Dir: Laurent Achard. Fr. 2006. 96mins.
A stark corrective to the tradition of lyrical Frenchfilms about the tender joys of growing up in the country, Laurent Achard's Dementedis a Gothic but soberly-executed melodrama about childhood as hell. Based on anovel by Canadian writer Timothy Findley, Achard'sfilm gives us a child's-eye view of an adult world that seems irreparablydamaged, while maintaining a controlled stylistic distance that keeps us, likeits young protagonist, guessing at the nature of what's really going on.
The film's control andintelligence more than merit Achard's best directoraward in Locarno, and should put him on the map (hislast film was Rotterdam Tiger winner PlusQu'hier, Moins Que Demain in 1998). Goodpress and word-of-mouth should help the exports of a subtle piece that isn'teasy to encapsulate in a brief hard-sell pitch, while festivals will latch ontoit as one of the year's most clear-headed art-house statements. The Englishtitle, however, is more suggestive of B-movie shlockthan thoughtful Euro fare and could be a disadvantage.
The story focuses on 11-year-oldMartin (Cochelin), a gauche, unprepossessing lonerwho lives with his family on a run-down farm. When school breaks up, a grimholiday seems to lie ahead of the boy. At home, no-one seems too happy to seehim around, expect for the house's Moroccan domestic Malika,the nearest Martin has to a mother figure. Martin's grandmother (veteran Cordy) has an icy, unforgiving presence, while his mother (Reymond) lives behind locked doors, the ebb and flow of hermental condition keeping her husband in a state of nervous anxiety.
The boy has an uncertainally in his big brother, a mercurial arty type in a volatile state of psychicand sexual meltdown, who has never recovered from a schoolteacher failing torecognise his apparent genius as a poet. With family stability crumbling, andthe farm on the verge of being sold to wealthy neighbours, things come to aconclusion that Achard executes with coollyunderstated shock effect.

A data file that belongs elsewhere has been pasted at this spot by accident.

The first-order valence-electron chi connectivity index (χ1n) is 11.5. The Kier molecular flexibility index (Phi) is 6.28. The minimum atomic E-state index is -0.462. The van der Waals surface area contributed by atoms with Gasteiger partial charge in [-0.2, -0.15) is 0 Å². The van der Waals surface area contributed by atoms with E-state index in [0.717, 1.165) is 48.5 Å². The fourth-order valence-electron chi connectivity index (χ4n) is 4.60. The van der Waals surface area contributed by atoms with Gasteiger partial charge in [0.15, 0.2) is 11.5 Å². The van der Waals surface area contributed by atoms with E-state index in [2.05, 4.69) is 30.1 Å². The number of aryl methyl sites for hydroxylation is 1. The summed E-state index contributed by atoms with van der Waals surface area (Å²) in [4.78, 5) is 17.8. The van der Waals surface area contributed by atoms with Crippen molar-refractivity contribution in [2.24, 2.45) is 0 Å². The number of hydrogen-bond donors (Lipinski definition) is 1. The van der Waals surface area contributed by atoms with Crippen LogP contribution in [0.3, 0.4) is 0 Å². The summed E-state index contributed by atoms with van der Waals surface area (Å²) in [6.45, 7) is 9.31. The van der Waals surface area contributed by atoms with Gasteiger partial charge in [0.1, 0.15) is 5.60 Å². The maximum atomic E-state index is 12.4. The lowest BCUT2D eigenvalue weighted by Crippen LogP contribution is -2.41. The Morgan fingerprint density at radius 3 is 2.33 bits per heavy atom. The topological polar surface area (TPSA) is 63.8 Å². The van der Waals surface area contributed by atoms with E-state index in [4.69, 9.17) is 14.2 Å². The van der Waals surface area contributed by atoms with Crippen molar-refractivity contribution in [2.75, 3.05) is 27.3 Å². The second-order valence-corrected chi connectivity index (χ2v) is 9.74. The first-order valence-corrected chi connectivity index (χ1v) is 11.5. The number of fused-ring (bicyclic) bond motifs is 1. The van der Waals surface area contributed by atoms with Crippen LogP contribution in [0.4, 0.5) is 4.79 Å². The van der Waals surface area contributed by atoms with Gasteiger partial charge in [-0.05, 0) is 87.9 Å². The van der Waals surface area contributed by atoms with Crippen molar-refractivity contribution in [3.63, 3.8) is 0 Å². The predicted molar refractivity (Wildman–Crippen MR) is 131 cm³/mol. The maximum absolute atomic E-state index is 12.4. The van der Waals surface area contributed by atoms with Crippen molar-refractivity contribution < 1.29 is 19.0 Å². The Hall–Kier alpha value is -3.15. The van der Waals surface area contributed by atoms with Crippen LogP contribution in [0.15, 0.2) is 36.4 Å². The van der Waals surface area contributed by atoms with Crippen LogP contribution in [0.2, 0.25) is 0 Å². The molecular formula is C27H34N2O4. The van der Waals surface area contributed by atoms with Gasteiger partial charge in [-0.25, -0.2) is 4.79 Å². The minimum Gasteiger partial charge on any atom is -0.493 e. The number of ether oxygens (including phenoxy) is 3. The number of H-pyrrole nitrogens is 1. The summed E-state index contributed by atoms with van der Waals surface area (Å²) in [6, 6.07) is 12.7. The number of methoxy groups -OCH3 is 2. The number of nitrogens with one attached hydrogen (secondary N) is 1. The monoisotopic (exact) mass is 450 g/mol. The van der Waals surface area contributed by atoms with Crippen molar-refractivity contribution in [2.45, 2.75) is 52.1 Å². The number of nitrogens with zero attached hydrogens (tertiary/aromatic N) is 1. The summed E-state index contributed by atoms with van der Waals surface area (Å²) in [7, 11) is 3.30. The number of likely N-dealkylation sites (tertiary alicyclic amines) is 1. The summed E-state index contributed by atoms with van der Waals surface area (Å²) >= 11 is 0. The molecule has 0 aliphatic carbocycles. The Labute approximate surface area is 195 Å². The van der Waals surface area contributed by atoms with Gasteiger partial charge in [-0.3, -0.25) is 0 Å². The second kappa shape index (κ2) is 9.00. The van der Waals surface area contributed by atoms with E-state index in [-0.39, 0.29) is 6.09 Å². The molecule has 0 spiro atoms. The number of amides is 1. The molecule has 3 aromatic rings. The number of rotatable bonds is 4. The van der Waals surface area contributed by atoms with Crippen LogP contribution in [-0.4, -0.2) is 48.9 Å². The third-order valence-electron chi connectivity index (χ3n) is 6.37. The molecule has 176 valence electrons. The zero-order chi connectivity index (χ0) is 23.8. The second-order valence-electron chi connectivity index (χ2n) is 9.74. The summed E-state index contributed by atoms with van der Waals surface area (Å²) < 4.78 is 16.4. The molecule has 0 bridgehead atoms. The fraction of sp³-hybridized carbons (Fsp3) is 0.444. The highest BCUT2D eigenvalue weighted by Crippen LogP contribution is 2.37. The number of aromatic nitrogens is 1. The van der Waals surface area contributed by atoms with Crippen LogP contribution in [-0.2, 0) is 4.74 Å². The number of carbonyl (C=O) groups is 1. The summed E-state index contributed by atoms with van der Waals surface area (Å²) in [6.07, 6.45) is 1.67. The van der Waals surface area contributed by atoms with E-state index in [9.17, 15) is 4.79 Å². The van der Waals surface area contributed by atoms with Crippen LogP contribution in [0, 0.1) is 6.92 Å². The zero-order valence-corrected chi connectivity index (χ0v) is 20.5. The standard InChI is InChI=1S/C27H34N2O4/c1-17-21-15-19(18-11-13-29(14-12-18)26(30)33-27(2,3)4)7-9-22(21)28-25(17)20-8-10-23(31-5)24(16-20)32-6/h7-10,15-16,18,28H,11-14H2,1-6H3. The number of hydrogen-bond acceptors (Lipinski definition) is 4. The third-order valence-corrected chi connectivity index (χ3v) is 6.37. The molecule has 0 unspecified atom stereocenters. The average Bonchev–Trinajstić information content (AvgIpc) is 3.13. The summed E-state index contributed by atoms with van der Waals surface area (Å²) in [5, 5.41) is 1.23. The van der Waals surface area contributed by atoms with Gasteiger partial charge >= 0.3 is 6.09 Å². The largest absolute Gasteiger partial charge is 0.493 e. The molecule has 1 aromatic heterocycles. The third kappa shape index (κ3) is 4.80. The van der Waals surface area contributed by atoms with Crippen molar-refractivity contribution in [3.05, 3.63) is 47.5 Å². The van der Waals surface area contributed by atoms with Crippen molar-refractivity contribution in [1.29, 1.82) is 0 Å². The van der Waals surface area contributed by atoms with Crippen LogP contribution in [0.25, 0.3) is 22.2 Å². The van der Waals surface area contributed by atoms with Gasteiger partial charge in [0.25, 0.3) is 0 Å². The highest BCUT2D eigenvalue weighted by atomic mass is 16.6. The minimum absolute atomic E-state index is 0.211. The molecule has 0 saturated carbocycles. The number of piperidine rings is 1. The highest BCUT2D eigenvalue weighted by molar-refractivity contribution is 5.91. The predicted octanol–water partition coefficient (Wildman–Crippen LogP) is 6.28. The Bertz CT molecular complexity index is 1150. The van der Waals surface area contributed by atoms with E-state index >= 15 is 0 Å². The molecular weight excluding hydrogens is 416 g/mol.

Much of the film's effecthinges on the inscrutable presence of young Cochelin,who at first seems oddly vacant, but whose blank manner turns out to provide anuninflected conduit for the traumas that surround him. Among the familymembers, Dominique Reymond (Will It Snow For Christmas'), whose presence in French films isinvariably a positive sign, has a magnetic presence as the much-feared,too-little loved mother - and a single long close-up of her calm, implacablestare is perhaps the most terrifying sight that recent cinema has had to offer.
Without laying on anydramatic rhetoric or expressionist effects, Achardhas succeeded in making a film that functions brilliantly as a psychologicalhorror story - although, this clan's extremity notwithstanding, the horror atissue is simply the standard one of childhood solitude and the approach toadolescence.
Achard and co-writer Natalie Najemastutely maintain a balance between the viewer's sense of a world out of kilterand a sense of Martin's own partial view of things, while dangling intimationsthat all may not be right with the boy either. Sober, classically framedphotography make this a visually handsome film too, providing just enough ruralprettiness to appeal to admirers of French ruralism -who will quickly realise that Cold Comfort is the name of this farm.
from The Last of the Crazy People by TimothyFindley
Philippe Van Leeuw